Thursday, June 4, 2020

Gatsby and Me and Hollywood and the Heartbreak of the American Dream

Pity their untortured souls, for no magic comes from the satisfied.

From the get-go, I was the perfect food for the Hollywood hunger machine. And from my first reading of that slim miracle, I knew the meaning of that green light at the end of Daisy’s dock. I didn’t need an explanation because I felt it in my bones, the same way I instinctively felt the meaning of a Hurrell portrait of Jean Harlow or Doris Day’s twinkle.

Simply put: like so many adolescents, I did not want to be me. The wonderful thing about that green light is that we can all attach our private meaning to it, but it all boils down to the same thing: The hope and the lie of the American Dream. If you will it, it will come. If you work hard and commit yourself and believe, it will come. You are not bound by social class, ethnicity, name or the sins of the past. What a perfect message for 1925, the year of Gatsby’s publication. Everything seemed possible.

At the same time there was Hollywood, standing astride the world’s film industry that saw European markets devastated by World War I like a king. And what royalty they created! They had been working at it for years, but during the 1920s, they perfected the machine that produced glamour and dreams and fed off the dreams and desires it created in the hearts of the world.

Gloria Swanson, once a ribbon clerk, was now a real-life marhioness, or whatever you call someone married to a marquis. Did she ever scrape Chicago off of her shoes?  Did Clara Bow ever escape the Brooklyn girl who was uneducated and raped by her father just because she lived in a dream world and was adored by millions?

And, if your name didn’t fit the dream, you could change it, just as you could change your appearance or your back story. Name changing in the entertainment world wasn’t new. Mary Pickford ditched Gladys Smith before she ever stepped in front of a camera. In the early days of film, Theodosia Goodman of Cincinnati became Theda Bara, the daughter of an Arab Sheik and a French woman, raised in the shadow of the Pyramids.  That kind of malarkey was purely for fun and probably no one really bought it, but it made for a good vamping story that bought folks to the theater. However, somewhere in the 1920s, it all got very serious. After all, millions were at stake and more and more people started really believing make believe.  Did Greta Garbo ever miss Greta Gustafsson?   Was Mary Astor able to shed Lucile Vasconcellos Langhanke? Did Rodolfo Pietro Filberto Raffaello Guglielmi di Valentina d’Antonguella ever really feel like Rudolph Valentino?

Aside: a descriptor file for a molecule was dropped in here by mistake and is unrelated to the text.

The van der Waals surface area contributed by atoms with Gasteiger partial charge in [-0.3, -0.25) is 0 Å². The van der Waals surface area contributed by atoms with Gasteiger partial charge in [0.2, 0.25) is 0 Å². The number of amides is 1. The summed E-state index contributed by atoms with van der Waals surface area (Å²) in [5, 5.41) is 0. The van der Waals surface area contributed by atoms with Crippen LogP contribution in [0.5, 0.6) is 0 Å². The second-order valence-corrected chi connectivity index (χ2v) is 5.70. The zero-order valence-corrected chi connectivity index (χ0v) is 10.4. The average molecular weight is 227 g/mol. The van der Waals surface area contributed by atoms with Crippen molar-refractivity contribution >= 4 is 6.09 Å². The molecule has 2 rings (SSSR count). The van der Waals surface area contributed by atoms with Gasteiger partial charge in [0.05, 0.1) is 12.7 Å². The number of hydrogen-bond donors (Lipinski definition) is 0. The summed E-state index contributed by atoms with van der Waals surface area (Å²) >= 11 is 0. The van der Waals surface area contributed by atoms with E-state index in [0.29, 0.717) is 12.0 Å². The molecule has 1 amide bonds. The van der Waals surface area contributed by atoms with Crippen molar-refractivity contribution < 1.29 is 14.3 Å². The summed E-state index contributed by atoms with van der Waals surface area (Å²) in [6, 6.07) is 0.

It’s a beautiful dream, but it is a dream, a fantasy. And when you come to realize that, it is the ultimate heartbreak. That is why there is always a tender spot in my heart for Gatsby, for Clara and, later, for poor Norma Jean Baker. They believed and their hearts were pierced. As was mine, when I realized I could not become anyone other than myself. Yet the allure persists. It is powerful, this desire to alter the reality.

Daisy and Nick and Tom, those philistines, never had to long. They could graze in another pasture, sample the “other,” but they were secure in their beings. They did not long to be anyone other than themselves. Pity their untortured souls, for no magic comes from the satisfied.

The eternal truth of Gatsby smashes the lie of the American Dream, so well perpetuated by Hollywood – or what passes for a universal “Hollywood” these days. Jay Gatz could give himself a new name and fancy clothes and new wealth, but the truth was cloaked in the lie. Believing the lie is the mistake that leads to the heartbreak. Somehow, the truth always wins.